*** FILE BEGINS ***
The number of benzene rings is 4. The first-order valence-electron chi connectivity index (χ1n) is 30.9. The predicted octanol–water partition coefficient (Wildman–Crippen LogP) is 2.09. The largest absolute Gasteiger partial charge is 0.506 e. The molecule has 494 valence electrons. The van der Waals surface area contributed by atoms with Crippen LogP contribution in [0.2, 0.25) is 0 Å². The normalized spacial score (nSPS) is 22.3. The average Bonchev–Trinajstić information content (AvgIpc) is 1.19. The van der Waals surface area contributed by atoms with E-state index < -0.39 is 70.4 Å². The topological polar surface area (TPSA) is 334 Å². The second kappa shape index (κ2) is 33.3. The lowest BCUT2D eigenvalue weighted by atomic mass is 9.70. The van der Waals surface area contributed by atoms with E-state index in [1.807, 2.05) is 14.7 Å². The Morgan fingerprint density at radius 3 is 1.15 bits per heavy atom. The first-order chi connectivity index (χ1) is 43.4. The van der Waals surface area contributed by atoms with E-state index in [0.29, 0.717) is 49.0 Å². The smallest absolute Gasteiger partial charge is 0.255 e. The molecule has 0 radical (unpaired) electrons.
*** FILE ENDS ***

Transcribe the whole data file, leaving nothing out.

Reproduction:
The number of benzene rings is 4. The first-order valence-electron chi connectivity index (χ1n) is 30.9. The predicted octanol–water partition coefficient (Wildman–Crippen LogP) is 2.09. The largest absolute Gasteiger partial charge is 0.506 e. The molecule has 494 valence electrons. The van der Waals surface area contributed by atoms with Crippen LogP contribution in [0.2, 0.25) is 0 Å². The normalized spacial score (nSPS) is 22.3. The average Bonchev–Trinajstić information content (AvgIpc) is 1.19. The van der Waals surface area contributed by atoms with E-state index < -0.39 is 70.4 Å². The topological polar surface area (TPSA) is 334 Å². The second kappa shape index (κ2) is 33.3. The lowest BCUT2D eigenvalue weighted by atomic mass is 9.70. The van der Waals surface area contributed by atoms with E-state index in [1.807, 2.05) is 14.7 Å². The Morgan fingerprint density at radius 3 is 1.15 bits per heavy atom. The first-order chi connectivity index (χ1) is 43.4. The van der Waals surface area contributed by atoms with E-state index in [0.29, 0.717) is 49.0 Å². The smallest absolute Gasteiger partial charge is 0.255 e. The molecule has 0 radical (unpaired) electrons.